|Publication number||US3853184 A|
|Publication date||Dec 10, 1974|
|Filing date||Jun 26, 1972|
|Priority date||Sep 4, 1970|
|Publication number||US 3853184 A, US 3853184A, US-A-3853184, US3853184 A, US3853184A|
|Original Assignee||Mccullough D|
|Export Citation||BiBTeX, EndNote, RefMan|
|Patent Citations (6), Referenced by (52), Classifications (6)|
|External Links: USPTO, USPTO Assignment, Espacenet|
. United States Patent [191 McCullough MEANS FOR DETECTING WEAR ON WELL DRILL BITS  inventor: Doyle W. McCullough, PO. Box
' 484, Westfield, Tex. 77377 22 Filed: June 26,1972
211 App]. No.: 266,502
Related U.S. Application Data  Continuation-impart 0f Ser. No. 69,549, Sept. 4, 1970, abandoned.
 U.S. Cl. 175/39, 175/40 - Int. Cl. E2lb 13/00  Field of Search 175/39; 73/1515  References Cited UNITED STATES PATENTS Bielstein '175/39 [4 1 Dec. 10, 1974 3,058,532 10/1962 Alder 175/39 3,062,302 11/1962 Toth et al. 175/39 3,079,821 3/1963 Von Zelewsky et al. 175/39 X 3,363,702 l/l968 Bielstein 175/39 3,728,919 4/1973 Scott 175/39 X Primary ExaminerJohn E. Murtagh Assistant ExaminerRichard E. Favreau Attorney, Agent, or FirmPravel & Wilson [5 7] ABSTRACT The specification discloses sensor means in a rotary drilling bit for detecting the extent of wear on critical wear points in the bit during the drilling operation and means for signaling to the driller at a remote location from the bit the extent of such wear.
15 Claims, 11 Drawing Figures SHEET REF 6 fyz l ,br
CROSS REFERENCE TO RELATED APPLICATIONS This application is a continuation-in-part of U.S. Pat.
application, Ser. No. 69,549, filed Sept. 4, 1970, now
BACKGROUND OF THE INVENTION 1. Field of the Invention The present invention pertains to a device for sensing the extent of wear on various parts of a drill bit such as the external diameter or gauge of the bit, the bearings on which the moving bit parts rotate and the condition of the cutting or drilling edges of such bit together with means in the drill string for signaling to the surface when the wear on any of such portion of the bit reaches a predetermined amount.
2. Description of the Prior Art In the drilling of well bores with well drilling bits it is very important to detect a predetermined degree of wear of the drill bit as soon as such wear occurs, although such wear occurs when the bit is several thousand feet below the surface of the earth. vIn the rotary method of drilling wells where a drill bit is advanced into the earth by rotation of the drill pipe and pressure applied downward on the bit and a drilling fluid is pumped in and out of the well bore, drill bits have been provided which will drill several hundred feet without being replaced, but wear occurs on the drill bit in three different parts, namely the gauge or hole size cutting edges, the bearings (in the case of a roller type drilling bit), and the bottom cutting or drilling edges.
When the bit gets out of gauge, it drills a tapered hole or what is known as a tight hole. When a new bit is run back in the hole, there is danger of pinching the bit and locking the cones or rollers so that they will not turn and drill. This requires another trip out of-the hole and back to bottom again to replace the jammed bit with another new bit. If there is much tight hole, as such is usually the case, this second new bit will be damaged reaming the hole down to the bottom to which the hole was originally drilled, in which case the second bit will have to be pulled out of the hole and another new bit will have to be run to get back on bottom.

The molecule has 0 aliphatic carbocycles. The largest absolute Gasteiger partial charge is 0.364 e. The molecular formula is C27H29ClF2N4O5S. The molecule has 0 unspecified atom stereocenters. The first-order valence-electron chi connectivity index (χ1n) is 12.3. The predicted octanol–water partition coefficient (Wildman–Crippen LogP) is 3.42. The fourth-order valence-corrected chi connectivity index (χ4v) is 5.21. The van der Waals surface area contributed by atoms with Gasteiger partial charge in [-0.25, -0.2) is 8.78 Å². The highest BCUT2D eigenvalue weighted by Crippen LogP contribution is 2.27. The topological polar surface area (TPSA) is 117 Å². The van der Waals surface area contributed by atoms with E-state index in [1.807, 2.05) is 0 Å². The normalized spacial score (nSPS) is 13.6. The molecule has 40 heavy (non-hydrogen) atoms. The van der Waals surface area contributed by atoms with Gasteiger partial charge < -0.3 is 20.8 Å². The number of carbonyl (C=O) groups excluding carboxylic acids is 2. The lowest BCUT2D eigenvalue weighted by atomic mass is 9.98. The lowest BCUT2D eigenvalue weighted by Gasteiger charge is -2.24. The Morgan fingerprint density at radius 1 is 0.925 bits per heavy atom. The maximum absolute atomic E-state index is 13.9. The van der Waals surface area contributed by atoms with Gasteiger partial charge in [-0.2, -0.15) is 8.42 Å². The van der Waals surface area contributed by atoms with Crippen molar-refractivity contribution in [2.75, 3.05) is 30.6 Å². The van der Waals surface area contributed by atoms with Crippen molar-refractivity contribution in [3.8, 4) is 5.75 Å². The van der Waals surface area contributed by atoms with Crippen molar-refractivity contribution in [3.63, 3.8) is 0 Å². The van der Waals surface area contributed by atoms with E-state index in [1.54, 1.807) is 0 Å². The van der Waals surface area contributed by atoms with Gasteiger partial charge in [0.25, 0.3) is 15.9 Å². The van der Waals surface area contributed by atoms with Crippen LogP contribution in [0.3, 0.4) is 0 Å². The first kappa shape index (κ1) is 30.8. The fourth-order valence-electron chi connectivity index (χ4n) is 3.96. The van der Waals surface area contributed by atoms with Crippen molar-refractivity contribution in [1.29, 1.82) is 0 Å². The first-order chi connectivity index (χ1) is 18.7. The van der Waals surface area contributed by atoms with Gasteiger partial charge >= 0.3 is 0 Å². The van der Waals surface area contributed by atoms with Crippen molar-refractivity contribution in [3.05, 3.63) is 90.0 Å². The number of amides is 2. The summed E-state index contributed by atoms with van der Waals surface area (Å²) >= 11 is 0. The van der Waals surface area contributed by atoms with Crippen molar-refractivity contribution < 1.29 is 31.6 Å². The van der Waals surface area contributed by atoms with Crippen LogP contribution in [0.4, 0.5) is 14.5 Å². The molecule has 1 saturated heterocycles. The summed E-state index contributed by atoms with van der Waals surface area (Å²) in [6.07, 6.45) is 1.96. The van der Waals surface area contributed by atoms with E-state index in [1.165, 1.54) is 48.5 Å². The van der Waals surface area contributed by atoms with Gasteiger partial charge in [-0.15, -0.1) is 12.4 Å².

A large number of green or partially used or worn bits are pulled out of the hole because the driller has no way of knowing when the cutting or drilling edges of the drill bit are worn out. In the case of roller or cone bits, some times the space between the cutting teeth on the rollers or cones get filled and packed tight (commonly called break-up) with the formation through which it is drilling causing the drill bit to appear to be dull. When the drilling time slows down, the driller pulls the bit without really knowing what condition the bit is in. As a result, a green bit, which could make another 100 feet or more of hole, is pulled from the hole.
In those formations where the bit can be turned fast, the hearings (in the roller or cone type bit) will usually wear out before the bit teeth. When the bearings wear small enough, the rollers or cones drop off the bit, and require a costly fishing or retrieving job to remove them from the well hole. Sometimes it is impossible to continue drilling a well and it has to be abandoned because not all fishing jobs are successful in getting the junk iron out of the hole.
SUMMARY OF THE INVENTION The present invention directs itself to a means for indicating to the driller that the drilling bit has worn away the maximum amount of wear either at the gauge or the well bore sizing portions of the drill bit, the cutting or drilling edges of the drill bit, and the bearings in the roller or cone type of drilling bits. In this manner the driller will be definitely advised that the maximum degree of wear has occurred and he can immediately take steps necessary to stop drilling and replace the bit.
It is, therefore, one of the objects of the invention to provide a drill bit with the gauge cutting portion of the bit with a core or drill hole that will act upon a control signal to indicate when the maximum wear has occored or drilled hole in the bearing spindle and actuate a control signal to indicate when the maximum wear has occurred on the teeth of the drill bit.
Another object of the invention is to provide a drill bit with the bearing spindles with a core or drilled hole that will act upon a control signal to indicate when the maximum wear has occurred on the bearings of the drill bit.
Another object of the invention is to provide a new and improved means of indication for each one of the drill bit cutting cones in the case of a bit having a plurality of cutting cones.